With compassion and insight, Dr. Oliver Sacks again illuminates the mysteries of the brain by introducing us to some remarkable characters, including Pat, who remains a vivacious communicator despite the stroke that deprives her of speech, and Howard, a novelist who loses the ability to read. Sacks investigates those who can see perfectly well but are unable to recognize faces, even those of their own children. He describes totally blind people who navigate by touch and smell; and others who, ironically, become hyper-visual. Finally, he recounts his own battle with an eye tumor and the strange visual symptoms it caused….
8. Migraine (1999)
The many manifestations of migraine can vary dramatically from one patient to another, even within the same patient at different times. Among the most compelling and perplexing of these symptoms are the strange visual hallucinations and distortions of space, time, and body image which migraineurs sometimes experience. Portrayals of these uncanny states have found their way into many works of art, from the heavenly visions of Hildegard von Bingen to Alice in Wonderland. Dr. Oliver Sacks argues that migraine cannot be understood simply as an illness, but must be viewed as a…
9. Seeing Voices (2000)
Like , this is a fascinating voyage into a strange and wonderful land, a provocative meditation on communication, biology, adaptation, and culture. In , Oliver Sacks turns his attention to the subject of deafness, and the result is a deeply felt portrait of a minority struggling for recognition and respect–a minority with its own rich, sometimes astonishing, culture and unique visual language, an extraordinary mode of communication that tells us much about the basis of language in hearing people as well. is, as Studs Terkel has written, “an exquisite, as well as revelatory, work.” #84,452 in Books (See Top 100…
10. A Leg to Stand On (1998)
Dr. Oliver Sacks’s books Awakenings, An Anthropologist on Mars and the bestselling The Man Who Mistook His Wife For a Hat have been acclaimed for their extraordinary compassion in the treatment of patients affected with profound disorders. In A Leg to Stand On, it is Sacks himself who is the patient: an encounter with a bull on a desolate mountain in Norway has left him with a severely damaged leg. But what should be a routine recuperation is actually the beginning of a strange medical journey when he finds that his leg uncannily no longer feels part of his body….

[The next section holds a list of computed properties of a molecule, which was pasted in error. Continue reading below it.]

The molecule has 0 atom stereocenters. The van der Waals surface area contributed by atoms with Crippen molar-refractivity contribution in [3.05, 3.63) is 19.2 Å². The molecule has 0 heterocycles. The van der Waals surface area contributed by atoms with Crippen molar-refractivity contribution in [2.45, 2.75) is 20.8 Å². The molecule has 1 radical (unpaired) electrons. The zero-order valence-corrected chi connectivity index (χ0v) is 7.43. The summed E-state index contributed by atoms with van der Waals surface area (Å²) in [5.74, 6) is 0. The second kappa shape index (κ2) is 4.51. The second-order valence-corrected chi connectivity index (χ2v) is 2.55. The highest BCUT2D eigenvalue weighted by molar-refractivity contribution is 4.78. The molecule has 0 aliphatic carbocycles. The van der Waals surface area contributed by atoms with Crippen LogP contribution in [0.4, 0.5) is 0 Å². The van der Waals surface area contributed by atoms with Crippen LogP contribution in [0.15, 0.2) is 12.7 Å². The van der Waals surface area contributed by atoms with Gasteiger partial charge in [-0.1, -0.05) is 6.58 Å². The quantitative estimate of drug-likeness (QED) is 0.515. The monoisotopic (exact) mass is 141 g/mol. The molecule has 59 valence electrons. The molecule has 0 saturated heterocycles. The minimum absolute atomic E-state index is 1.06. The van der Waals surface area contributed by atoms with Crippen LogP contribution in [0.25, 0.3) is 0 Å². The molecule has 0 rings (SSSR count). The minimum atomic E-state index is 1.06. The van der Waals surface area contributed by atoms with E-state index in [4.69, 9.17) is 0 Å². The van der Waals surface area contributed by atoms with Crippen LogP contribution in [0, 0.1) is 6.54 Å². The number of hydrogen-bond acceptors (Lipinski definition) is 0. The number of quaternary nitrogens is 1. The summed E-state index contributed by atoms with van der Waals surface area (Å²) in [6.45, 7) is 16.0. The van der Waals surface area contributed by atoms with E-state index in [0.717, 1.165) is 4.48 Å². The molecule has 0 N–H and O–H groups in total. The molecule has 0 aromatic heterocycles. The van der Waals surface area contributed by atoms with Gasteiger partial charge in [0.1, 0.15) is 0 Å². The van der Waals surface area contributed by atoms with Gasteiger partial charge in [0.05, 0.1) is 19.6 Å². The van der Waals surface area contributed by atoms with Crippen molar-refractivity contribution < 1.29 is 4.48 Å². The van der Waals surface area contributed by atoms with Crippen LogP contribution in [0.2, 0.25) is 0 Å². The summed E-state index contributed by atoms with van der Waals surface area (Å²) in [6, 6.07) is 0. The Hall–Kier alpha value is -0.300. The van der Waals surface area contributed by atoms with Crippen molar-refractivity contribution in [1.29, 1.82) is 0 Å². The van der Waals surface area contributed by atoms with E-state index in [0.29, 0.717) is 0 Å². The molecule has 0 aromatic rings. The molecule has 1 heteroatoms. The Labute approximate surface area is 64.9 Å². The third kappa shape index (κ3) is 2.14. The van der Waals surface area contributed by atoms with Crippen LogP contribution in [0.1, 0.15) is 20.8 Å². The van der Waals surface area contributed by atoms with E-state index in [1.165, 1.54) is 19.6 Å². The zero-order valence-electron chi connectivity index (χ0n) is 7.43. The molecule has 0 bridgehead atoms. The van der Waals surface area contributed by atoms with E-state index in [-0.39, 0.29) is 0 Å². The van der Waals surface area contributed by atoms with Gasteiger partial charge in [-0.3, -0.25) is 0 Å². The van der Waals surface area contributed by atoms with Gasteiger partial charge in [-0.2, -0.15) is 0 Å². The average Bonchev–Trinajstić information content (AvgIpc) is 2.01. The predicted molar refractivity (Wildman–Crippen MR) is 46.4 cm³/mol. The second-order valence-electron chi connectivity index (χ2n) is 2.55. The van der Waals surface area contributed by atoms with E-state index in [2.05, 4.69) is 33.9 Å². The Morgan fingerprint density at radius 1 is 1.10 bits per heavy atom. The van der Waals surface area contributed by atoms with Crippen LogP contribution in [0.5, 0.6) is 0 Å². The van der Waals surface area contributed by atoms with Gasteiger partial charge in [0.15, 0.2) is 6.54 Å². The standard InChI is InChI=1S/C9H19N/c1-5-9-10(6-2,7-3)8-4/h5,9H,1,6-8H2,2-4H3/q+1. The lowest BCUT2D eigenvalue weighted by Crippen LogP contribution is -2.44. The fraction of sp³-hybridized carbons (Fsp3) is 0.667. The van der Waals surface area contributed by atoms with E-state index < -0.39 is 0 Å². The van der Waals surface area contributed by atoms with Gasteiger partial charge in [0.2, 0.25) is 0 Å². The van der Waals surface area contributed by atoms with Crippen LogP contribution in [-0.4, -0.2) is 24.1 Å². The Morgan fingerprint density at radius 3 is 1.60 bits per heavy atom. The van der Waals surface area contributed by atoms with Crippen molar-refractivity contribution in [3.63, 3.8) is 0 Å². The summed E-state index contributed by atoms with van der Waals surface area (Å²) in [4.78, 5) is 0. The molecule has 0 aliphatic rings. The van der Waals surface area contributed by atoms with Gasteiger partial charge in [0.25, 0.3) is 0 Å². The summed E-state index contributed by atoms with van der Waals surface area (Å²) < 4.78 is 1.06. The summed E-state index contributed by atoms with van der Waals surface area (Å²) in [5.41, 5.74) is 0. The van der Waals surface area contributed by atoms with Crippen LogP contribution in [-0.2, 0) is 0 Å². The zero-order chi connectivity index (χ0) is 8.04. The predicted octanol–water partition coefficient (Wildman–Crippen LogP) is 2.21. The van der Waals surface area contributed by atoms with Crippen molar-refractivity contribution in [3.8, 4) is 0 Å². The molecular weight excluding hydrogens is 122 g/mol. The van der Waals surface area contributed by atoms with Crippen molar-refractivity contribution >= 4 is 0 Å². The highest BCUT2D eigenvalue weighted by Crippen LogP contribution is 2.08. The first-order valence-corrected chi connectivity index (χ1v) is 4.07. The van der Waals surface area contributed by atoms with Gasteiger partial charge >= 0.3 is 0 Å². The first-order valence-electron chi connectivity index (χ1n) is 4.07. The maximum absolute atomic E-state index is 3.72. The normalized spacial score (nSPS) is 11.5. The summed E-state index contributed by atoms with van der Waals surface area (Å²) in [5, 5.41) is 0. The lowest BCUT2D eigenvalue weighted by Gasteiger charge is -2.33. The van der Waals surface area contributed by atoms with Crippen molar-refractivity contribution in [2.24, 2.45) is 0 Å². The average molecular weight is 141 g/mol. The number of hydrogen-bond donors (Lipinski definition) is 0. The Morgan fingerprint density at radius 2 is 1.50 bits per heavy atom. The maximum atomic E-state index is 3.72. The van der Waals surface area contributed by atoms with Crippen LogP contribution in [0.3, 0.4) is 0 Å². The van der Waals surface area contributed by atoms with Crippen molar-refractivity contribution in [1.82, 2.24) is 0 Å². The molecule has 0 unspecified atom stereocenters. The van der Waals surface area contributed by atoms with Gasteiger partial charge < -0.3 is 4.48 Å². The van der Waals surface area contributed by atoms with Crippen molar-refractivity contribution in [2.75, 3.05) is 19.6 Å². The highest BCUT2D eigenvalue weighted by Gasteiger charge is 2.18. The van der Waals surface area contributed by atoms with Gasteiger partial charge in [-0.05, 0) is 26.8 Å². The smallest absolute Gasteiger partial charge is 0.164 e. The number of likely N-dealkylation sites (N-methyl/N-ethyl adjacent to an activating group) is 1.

11. The Island of the Colorblind (1998)
“An explorer of that most wondrous of islands, the human brain,” writes D.M. Thomas in The New York Times Book Review, “Oliver Sacks also loves the oceanic kind of islands.” Both kinds figure movingly in this book–part travelogue, part autobiography, part medical mystery story–in which Sacks’s journeys to a tiny Pacific atoll and the island of Guam become explorations of the meaning of islands, the genesis of disease, the wonders of botany, the nature of deep geological time, and the complexities of being human. #167,458 in Books (See Top 100 in Books) #9 in Optometry (Books) #13 in Medical Essays #16…
Best Oliver Sacks Books You Should Read
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And How Are You, Dr. Sacks? A Biographical Memoir of Oliver Sacks
Author(s): Lawrence Weschler
Publisher: Farrar Straus Giroux, Year: 2019, Size: 23 Mb, Download: epub
The River of Consciousness
Author(s): Oliver Sacks
Publisher: Knopf Publishing Group, Year: 2017, Size: 5 Mb, Download: epub
Please note that this booklist is not final. Some books are truly best-sellers according to USA Today, others are written by unknown authors. On top of that, you can always find additional tutorials and courses on Coursera, Udemy or edX, for example. Are there any other relevant resources you could recommend? Drop a comment if you have any feedback on the list.